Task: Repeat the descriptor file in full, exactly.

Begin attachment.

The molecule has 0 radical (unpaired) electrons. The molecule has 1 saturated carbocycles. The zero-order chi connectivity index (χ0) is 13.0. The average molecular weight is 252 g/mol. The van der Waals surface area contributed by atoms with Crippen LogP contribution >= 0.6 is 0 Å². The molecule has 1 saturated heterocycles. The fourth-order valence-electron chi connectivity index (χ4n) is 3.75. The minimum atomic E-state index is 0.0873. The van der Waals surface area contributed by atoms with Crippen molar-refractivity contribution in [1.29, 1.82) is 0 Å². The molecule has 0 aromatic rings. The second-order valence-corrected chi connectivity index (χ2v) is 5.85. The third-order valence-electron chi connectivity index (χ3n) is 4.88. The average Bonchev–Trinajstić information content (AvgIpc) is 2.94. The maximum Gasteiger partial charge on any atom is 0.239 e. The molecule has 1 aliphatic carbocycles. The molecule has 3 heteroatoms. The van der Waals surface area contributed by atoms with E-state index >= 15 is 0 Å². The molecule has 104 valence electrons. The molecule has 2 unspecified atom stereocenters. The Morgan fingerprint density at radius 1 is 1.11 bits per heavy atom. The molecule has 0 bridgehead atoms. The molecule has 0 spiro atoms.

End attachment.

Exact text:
The molecule has 0 radical (unpaired) electrons. The molecule has 1 saturated carbocycles. The zero-order chi connectivity index (χ0) is 13.0. The average molecular weight is 252 g/mol. The van der Waals surface area contributed by atoms with Crippen LogP contribution >= 0.6 is 0 Å². The molecule has 1 saturated heterocycles. The fourth-order valence-electron chi connectivity index (χ4n) is 3.75. The minimum atomic E-state index is 0.0873. The van der Waals surface area contributed by atoms with Crippen molar-refractivity contribution in [1.29, 1.82) is 0 Å². The molecule has 0 aromatic rings. The second-order valence-corrected chi connectivity index (χ2v) is 5.85. The third-order valence-electron chi connectivity index (χ3n) is 4.88. The average Bonchev–Trinajstić information content (AvgIpc) is 2.94. The maximum Gasteiger partial charge on any atom is 0.239 e. The molecule has 1 aliphatic carbocycles. The molecule has 3 heteroatoms. The van der Waals surface area contributed by atoms with E-state index >= 15 is 0 Å². The molecule has 104 valence electrons. The molecule has 2 unspecified atom stereocenters. The Morgan fingerprint density at radius 1 is 1.11 bits per heavy atom. The molecule has 0 bridgehead atoms. The molecule has 0 spiro atoms.